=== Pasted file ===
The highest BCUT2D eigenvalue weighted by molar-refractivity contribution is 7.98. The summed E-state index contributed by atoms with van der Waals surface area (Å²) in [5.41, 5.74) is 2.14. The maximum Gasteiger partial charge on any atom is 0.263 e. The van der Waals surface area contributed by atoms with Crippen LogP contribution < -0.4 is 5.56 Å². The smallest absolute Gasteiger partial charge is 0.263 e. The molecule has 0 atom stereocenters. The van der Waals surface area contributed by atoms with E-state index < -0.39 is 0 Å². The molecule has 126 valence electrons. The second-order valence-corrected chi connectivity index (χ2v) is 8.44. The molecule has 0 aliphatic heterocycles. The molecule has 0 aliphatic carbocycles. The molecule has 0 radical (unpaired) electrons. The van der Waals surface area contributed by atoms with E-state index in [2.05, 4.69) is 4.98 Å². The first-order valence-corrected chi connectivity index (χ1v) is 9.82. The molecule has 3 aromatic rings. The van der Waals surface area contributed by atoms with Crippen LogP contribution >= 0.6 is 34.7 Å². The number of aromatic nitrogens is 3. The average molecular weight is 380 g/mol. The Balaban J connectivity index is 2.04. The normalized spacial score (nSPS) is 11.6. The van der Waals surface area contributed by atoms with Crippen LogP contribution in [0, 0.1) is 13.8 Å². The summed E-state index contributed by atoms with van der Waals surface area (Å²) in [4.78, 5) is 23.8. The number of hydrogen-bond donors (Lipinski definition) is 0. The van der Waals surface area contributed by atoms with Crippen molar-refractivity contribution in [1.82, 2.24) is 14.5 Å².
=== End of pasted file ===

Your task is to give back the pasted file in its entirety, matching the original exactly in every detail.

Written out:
The highest BCUT2D eigenvalue weighted by molar-refractivity contribution is 7.98. The summed E-state index contributed by atoms with van der Waals surface area (Å²) in [5.41, 5.74) is 2.14. The maximum Gasteiger partial charge on any atom is 0.263 e. The van der Waals surface area contributed by atoms with Crippen LogP contribution < -0.4 is 5.56 Å². The smallest absolute Gasteiger partial charge is 0.263 e. The molecule has 0 atom stereocenters. The van der Waals surface area contributed by atoms with E-state index < -0.39 is 0 Å². The molecule has 126 valence electrons. The second-order valence-corrected chi connectivity index (χ2v) is 8.44. The molecule has 0 aliphatic heterocycles. The molecule has 0 aliphatic carbocycles. The molecule has 0 radical (unpaired) electrons. The van der Waals surface area contributed by atoms with E-state index in [2.05, 4.69) is 4.98 Å². The first-order valence-corrected chi connectivity index (χ1v) is 9.82. The molecule has 3 aromatic rings. The van der Waals surface area contributed by atoms with Crippen LogP contribution >= 0.6 is 34.7 Å². The number of aromatic nitrogens is 3. The average molecular weight is 380 g/mol. The Balaban J connectivity index is 2.04. The normalized spacial score (nSPS) is 11.6. The van der Waals surface area contributed by atoms with Crippen LogP contribution in [0, 0.1) is 13.8 Å². The summed E-state index contributed by atoms with van der Waals surface area (Å²) in [4.78, 5) is 23.8. The number of hydrogen-bond donors (Lipinski definition) is 0. The van der Waals surface area contributed by atoms with Crippen molar-refractivity contribution in [1.82, 2.24) is 14.5 Å².